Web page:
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Case Study: Wrist Injury After Slip on Wet Stairs in a Hotel in Turkey
Mr S was awarded £23,000
With JMW's help, a £23,000 compensation settlement was awarded to a man who suffered a wrist injury after slipping on hotel stairs whilst holidaying in Turkey.
Mr S was on a package holiday in Turkey with his family when he slipped and fell down stairs. The stairs led to an underpass which allowed access to the hotel’s facilities, and were being hosed down by a hotel representative at the time of Mr S’s accident, soaking the steps and turning them into a slipping hazard. Mr S fractured a bone in his wrist and damaged the cartilage, and decided to make a claim. He was put in touch with JMW Solicitors where our dedicated holiday team handled his claim.
We wrote a letter of claim to the holiday company Mr S had booked his holiday with, the defendant in this case, notifying them of Mr S’s intent to make a claim.
Mr S provided us with information as to how his injury had affected his holiday, and how he had been recovering from it; as it had been on the first day of a two week break, he was unable to join in with any of the activities. He went to his local A&E on return from his holiday, and they confirmed Mr S’s wrist injuries.
Denial of liability
The defendant wrote back to us denying responsibility for Mr S’s accident. They stated that there was no evidence to suggest the area was unsafe, handrails had been provided on the stairs, a warning sign had been in place, and as Mr S noted that there was cleaning in progress, he should have taken more care. They also highlighted that the resort was complying with local safety standards, and had recently undergone a health, safety and quality audit.
Mr S responded; he told us that there were no warning signs visible at the top of the stairs, and that the cleaner cleaning the stairs had a large hose and was letting the water run down the stairs like a waterfall – they were not being dried.
We requested additional documentation from the defendant, who were slow to respond. Meanwhile, we also asked Mr S to update us on his symptoms. He told us he was still experiencing a dull pain on a daily basis, but was just getting on with things as best he could. He also provided us with details of several witnesses to his accident, whom we could contact to support his claim.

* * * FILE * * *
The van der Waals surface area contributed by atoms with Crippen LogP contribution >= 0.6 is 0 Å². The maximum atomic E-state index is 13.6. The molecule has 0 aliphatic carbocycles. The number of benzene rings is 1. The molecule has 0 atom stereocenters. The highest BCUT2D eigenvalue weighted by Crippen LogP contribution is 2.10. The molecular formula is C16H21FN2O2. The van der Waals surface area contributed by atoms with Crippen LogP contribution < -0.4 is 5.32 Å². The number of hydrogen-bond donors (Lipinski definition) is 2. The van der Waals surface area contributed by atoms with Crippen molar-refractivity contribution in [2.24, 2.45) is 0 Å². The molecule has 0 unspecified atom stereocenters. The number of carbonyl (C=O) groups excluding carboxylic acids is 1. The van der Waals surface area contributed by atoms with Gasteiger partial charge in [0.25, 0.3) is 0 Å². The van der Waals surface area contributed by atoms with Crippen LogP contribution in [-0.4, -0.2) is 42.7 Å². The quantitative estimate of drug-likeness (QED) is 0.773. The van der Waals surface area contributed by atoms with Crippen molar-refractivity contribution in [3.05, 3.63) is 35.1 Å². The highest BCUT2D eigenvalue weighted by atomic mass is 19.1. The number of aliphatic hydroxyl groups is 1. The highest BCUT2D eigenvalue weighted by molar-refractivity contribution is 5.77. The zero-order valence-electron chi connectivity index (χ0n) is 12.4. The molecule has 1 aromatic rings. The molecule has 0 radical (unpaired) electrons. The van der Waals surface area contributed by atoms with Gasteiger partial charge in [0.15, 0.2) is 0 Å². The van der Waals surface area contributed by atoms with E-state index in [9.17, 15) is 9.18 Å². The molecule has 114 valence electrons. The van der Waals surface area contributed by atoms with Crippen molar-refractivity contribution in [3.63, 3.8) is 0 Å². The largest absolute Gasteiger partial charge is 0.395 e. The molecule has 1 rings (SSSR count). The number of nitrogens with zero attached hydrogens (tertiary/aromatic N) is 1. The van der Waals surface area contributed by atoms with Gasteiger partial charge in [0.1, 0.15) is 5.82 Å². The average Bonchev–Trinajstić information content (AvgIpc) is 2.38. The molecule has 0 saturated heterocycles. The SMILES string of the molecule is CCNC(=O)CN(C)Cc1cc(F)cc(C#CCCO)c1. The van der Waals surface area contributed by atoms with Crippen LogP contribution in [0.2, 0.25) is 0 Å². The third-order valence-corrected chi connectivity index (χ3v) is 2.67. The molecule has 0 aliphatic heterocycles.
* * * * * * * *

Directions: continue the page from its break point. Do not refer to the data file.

Mr S’s claim was close to the time where it either needed to be settled or involved in the Court process, so we discussed it with a barrister and asked him to provide advice on the prospects of the case’s success. The barrister agreed that Mr S’s case had merits, although we would need to understand the local standards, i.e. the safety standards that the hotel was required to legally uphold.
Building the case
We took a witness statement from Mr S, outlining his accident, injuries, and how these had affected his life. We also arranged an appointment for Mr S to see an independent orthopaedic surgeon, who would prepare a medical report on Mr S’s injuries.
We also asked Mr S to provide her with details of any financial losses that had occurred as a result of his accident, so that she could prepare a Schedule of Loss document, outlining all the elements of Mr S’s claim. She also arranged for witness statements to be taken from Mr S’s fellow holidaymakers to support the case.
The defendant passed the claim to their solicitors to deal with, and we advised them that we were issuing Court proceedings. We also contested their position on the local standards, highlighting that, as the stairs were being hosed down by a cleaner, it was foreseeable that the steps would be slippery no matter what country the incident occurred in.
The medical report arrived back in the office and confirmed Mr S had suffered a jarring injury to his right wrist which had led to probable post-traumatic osteoarthritis. This provided an explanation as to why Mr S continued to suffer pain symptoms, however, the expert also recommended he undergo an updated x-ray and an arthroscopy to confirm his prognosis. It was believed this would help improve his symptoms, but that they were permanent.
We received their defence. We felt that this was defective, as it did not clearly state the reasons as to why they would be defending against Mr S’s claim, something we raised with them. They then made an offer to confirm responsibility on a 60/40 basis, meaning that they wanted Mr S to accept a 40% portion of the blame for his accident, and accordingly he would accept 60% of any total agreed compensation award. After discussion with Mr S, we advised him to push for an 80/20 offer, meaning he would receive 80% of any total agreed compensation award. As the defendant’s defence was defective, we highlighted to them that she would not apply to have it struck out of Court if they agreed to this. The defendant did agree to this.
We also recommended that Court proceedings be paused whilst we awaited the rest of Mr S’s medical evidence; although we had received the results of his X-ray, we were yet to receive an updated medical report that considered this, and advised regarding whether Mr S needed an arthroscopy.
Concluding the case
When the updated medical report arrived in our office, it advised that Mr S should undergo the arthroscopy. Mr S advised us that he would prefer to try and reach an amicable settlement without the arthroscopy, and advised her to make an offer to the defendant to settle the case. This encouraged the defendant into a negotiation process. Although the defendant was late in responding and we were on the brink of having to restart court proceedings, they finally responded to us, agreeing to accept a counter offer we had made to them during negotiations.
Mr S was delighted with this, and was happy to accept their offer. We confirmed with the defendant their offer was accepted, and the court process was halted.